Here we propose the possible mechanism for this behavior. The one-step etching process minified the close-packed polystyrene spheres and etched the underlying silicon substrate simultaneously. During the one-step etching process, the size of polystyrene spheres decreased gradually and the height of the etched silicon increased gradually. When the polystyrene spheres had been removed completely, the height of the etched silicon structures would not increase further. In the absence of a covering of polystyrene spheres, the etching rate of the top region of etched silicon would be slightly greater than that at the bottom . Therefore, the heights and widths of the textured structures gradually decreased upon increasing the duration of etching. Furthermore, the textured area of etched silicon would also decrease in the absence of a covering of polystyrene spheres. From our experimental results, we estimate that the duration of etching required to remove the polystyrene spheres completely was ca. 60 s. With their largest height and textured area, the textured structures etched for 60 s exhibited the minimal reflectance.
We have found that utilizing the end-point detection method with the plasma etching process could be used to fabricate textured structures with minimal reflectance. In a plasma etching process, when the material beneath the surface material has begun to be removed, the chemical components in the plasma change as a result of the change in the etch byproducts, signified by a variation in the emission spectrum. Detecting this change using an optical spectrum analyzer allows the end-point to be determined . In this study, we used end-point detection to monitor the total removal of the polystyrene spheres and, thus, to fabricate textured structures having an optimal shape and a large textured area and exhibiting minimal reflectance.
Figs. 8 (a) and 8 (b) display images of the pyramidal structures having heights of 480 and 360 nm, respectively, that we fabricated from polystyrene sphere templates having diameters of 350 and 200 nm, respectively. Figure 8(c) displays the reflection spectra of pyramidal structures having different heights. The reflectance was ca. 10% when the templating single-layer polystyrene spheres had a diameter of 200 nm. Generally, polystyrene spheres having a large diameter can be used to fabricate deeply textured structures that exhibit low surface reflection.
To increase the etching resistance, we used a bilayer of 200-nm-diameter polystyrene spheres as a template to fabricate structures possessing deeper features. Figure 9 (a) displays an SEM image of the bilayer of polystyrene spheres formed through dip coating of the surface twice. Figure 9 (b) and 9 (c) present schematic top views of the single-layer and bilayer polystyrene spheres, respectively; the darkness of the gray tone represents the effective thickness of the structures—and, hence, the etching resistance during the dry etching process. Thus, bright regions correspond to zones of high etching resistance; therefore, the underlying silicon substrate would be etched initially in the darkest regions. Figures 9 (d) and 9 (e) display SEM images of the textured silicon structures etched for two different durations using the bilayer polystyrene spheres as the template. We observe that honeycomb-like structures formed on the underlying silicon substrate from the dark regions in Fig. 9 (b). Figure 8 (c) indicates that the average reflectance of the honeycombed structure was less than 2%, much smaller than that of the pyramidal structure fabricated from a single layer of 200-nm-diameter polystyrene spheres. These results suggest that bilayer polystyrene spheres can be used as templates for the fabrication of sub-wavelength honeycomb-like structures exhibiting low reflectance.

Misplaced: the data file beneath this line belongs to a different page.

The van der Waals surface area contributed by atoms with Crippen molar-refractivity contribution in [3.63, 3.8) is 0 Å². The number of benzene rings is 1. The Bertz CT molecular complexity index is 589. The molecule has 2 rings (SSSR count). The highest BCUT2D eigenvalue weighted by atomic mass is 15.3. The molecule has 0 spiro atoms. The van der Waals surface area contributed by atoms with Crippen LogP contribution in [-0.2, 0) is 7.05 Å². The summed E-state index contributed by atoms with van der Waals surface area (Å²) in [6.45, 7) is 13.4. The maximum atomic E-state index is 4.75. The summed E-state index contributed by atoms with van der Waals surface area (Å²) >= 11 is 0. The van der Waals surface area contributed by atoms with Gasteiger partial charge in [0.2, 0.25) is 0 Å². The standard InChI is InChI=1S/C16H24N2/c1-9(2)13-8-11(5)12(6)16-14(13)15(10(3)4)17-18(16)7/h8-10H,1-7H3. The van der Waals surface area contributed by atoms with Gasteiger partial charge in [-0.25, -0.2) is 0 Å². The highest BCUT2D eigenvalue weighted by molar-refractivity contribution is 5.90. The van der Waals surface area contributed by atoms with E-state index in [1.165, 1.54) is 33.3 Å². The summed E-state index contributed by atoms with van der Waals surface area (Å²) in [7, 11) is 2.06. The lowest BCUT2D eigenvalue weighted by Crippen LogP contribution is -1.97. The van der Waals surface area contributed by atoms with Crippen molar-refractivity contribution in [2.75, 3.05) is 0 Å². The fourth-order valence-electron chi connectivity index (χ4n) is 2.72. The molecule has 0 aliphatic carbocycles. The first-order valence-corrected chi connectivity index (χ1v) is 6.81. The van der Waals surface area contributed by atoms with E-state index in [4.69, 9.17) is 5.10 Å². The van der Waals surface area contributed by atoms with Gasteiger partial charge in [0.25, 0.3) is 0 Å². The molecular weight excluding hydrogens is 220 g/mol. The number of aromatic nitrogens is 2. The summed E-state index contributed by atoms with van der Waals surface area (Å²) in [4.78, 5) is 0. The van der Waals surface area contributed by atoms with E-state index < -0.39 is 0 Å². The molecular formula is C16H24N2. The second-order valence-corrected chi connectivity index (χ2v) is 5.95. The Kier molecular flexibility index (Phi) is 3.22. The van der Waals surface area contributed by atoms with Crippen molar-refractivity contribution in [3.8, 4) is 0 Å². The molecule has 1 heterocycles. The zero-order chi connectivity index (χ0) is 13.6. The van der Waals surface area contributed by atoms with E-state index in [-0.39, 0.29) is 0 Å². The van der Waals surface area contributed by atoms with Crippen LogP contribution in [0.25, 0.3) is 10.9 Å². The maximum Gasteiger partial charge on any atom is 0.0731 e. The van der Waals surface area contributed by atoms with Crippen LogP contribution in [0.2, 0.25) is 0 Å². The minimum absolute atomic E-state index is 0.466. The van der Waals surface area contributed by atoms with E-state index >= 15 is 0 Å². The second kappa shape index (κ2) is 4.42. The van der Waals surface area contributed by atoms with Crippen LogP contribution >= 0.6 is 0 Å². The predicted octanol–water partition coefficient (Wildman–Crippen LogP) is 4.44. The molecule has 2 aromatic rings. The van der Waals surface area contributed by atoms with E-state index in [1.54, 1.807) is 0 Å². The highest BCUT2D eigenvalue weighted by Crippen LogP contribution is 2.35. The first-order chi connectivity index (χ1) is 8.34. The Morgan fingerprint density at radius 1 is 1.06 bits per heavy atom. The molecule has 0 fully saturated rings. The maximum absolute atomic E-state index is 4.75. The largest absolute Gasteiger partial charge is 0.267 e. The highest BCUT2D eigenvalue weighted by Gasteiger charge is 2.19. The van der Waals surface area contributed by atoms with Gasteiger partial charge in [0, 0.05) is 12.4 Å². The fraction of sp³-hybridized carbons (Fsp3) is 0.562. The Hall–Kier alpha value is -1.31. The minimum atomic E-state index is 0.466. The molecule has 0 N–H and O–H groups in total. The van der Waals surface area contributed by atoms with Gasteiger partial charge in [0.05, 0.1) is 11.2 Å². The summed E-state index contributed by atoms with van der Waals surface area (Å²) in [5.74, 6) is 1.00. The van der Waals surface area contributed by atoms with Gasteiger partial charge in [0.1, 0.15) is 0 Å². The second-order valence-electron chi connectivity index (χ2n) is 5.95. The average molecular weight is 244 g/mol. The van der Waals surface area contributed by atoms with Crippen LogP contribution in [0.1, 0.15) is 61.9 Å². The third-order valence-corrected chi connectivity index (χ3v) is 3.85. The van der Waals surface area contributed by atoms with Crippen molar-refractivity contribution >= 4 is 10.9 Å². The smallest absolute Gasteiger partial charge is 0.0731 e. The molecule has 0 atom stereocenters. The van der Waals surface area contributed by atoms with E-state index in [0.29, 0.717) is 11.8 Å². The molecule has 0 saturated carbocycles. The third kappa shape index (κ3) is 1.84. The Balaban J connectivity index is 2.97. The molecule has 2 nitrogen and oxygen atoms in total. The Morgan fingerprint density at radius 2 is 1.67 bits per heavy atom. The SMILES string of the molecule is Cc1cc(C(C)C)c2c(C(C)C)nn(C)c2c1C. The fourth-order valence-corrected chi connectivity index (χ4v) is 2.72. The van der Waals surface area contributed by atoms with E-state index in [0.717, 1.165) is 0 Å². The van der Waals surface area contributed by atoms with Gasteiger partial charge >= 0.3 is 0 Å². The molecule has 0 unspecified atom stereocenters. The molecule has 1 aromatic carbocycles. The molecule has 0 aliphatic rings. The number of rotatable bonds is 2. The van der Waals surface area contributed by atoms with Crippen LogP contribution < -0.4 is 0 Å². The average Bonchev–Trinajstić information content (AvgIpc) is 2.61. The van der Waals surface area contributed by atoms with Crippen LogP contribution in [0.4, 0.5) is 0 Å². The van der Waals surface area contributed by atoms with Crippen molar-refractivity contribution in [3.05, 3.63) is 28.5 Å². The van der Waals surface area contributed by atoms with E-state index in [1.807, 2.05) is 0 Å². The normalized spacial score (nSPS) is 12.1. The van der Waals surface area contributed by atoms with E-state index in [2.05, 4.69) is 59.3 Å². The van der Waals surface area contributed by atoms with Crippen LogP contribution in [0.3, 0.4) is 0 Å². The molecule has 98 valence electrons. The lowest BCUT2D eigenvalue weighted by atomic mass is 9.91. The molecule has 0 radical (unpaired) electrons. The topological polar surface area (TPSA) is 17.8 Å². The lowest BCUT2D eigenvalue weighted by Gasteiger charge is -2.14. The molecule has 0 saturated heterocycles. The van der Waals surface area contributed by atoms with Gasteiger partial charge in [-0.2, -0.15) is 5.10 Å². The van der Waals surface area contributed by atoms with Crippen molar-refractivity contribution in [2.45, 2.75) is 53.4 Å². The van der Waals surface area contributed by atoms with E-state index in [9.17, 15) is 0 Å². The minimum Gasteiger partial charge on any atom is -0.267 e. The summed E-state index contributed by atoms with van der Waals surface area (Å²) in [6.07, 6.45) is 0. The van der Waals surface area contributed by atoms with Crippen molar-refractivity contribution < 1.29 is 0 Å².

The key issue when attempting to increase the external quantum efficiency of semiconductor-based solar cells is reducing interfacial reflection in the solar cell working-wavelength regime. The efficiency of solar cells can be improved by using texturing pyramidal and honeycomblike structures exhibiting minimal reflection. Using rigorous coupled-wave analysis, we found that the reflection of the textured structures increased dramatically with respect to the diffraction order. In addition, the reflectance decreased upon increasing the height of the pyramidal features. From simulations, we predicted that the reflectance would be reduced to less than 1% when the pyramidal features had a height of 500 nm; in contrast, cylindrical pillars having the same period and height would not reduce the reflectance to less than 10%. From an analysis of the pyramidal structures using the three-dimensional FDTD method, we found that the reflection of light in the near field could also be reduced dramatically by a pyramidal structure having a height of 500 nm; this finding is similar to the result simulated by the rigorous coupled-wave analysis. In experimental studies, we used polystyrene spheres of sub-wavelength scale to pattern sub-wavelength textured structures to eliminate diffraction-order light. We utilized a simple method, combining close-packed monolayer and bilayer polystyrene spheres with a one-step reactive ion etching process, to fabricate optimized pyramidal and honeycomb-like antireflection structures, respectively. Using the end-point detection method during the plasma etching process allowed us to monitor the fabrication process to select textured structures exhibiting minimum reflectance. Sub-wavelength pyramidal and honeycomb-like structures exhibiting reflectance less than 1.5% were readily obtained without the need for any lithography equipment.
We are very grateful to the National Science Council, Taiwan, R.O.C., for supporting this study under the projects NSC-95-2221-E-002-324-MY2 and NSC-96-2623-7-002-005-ET.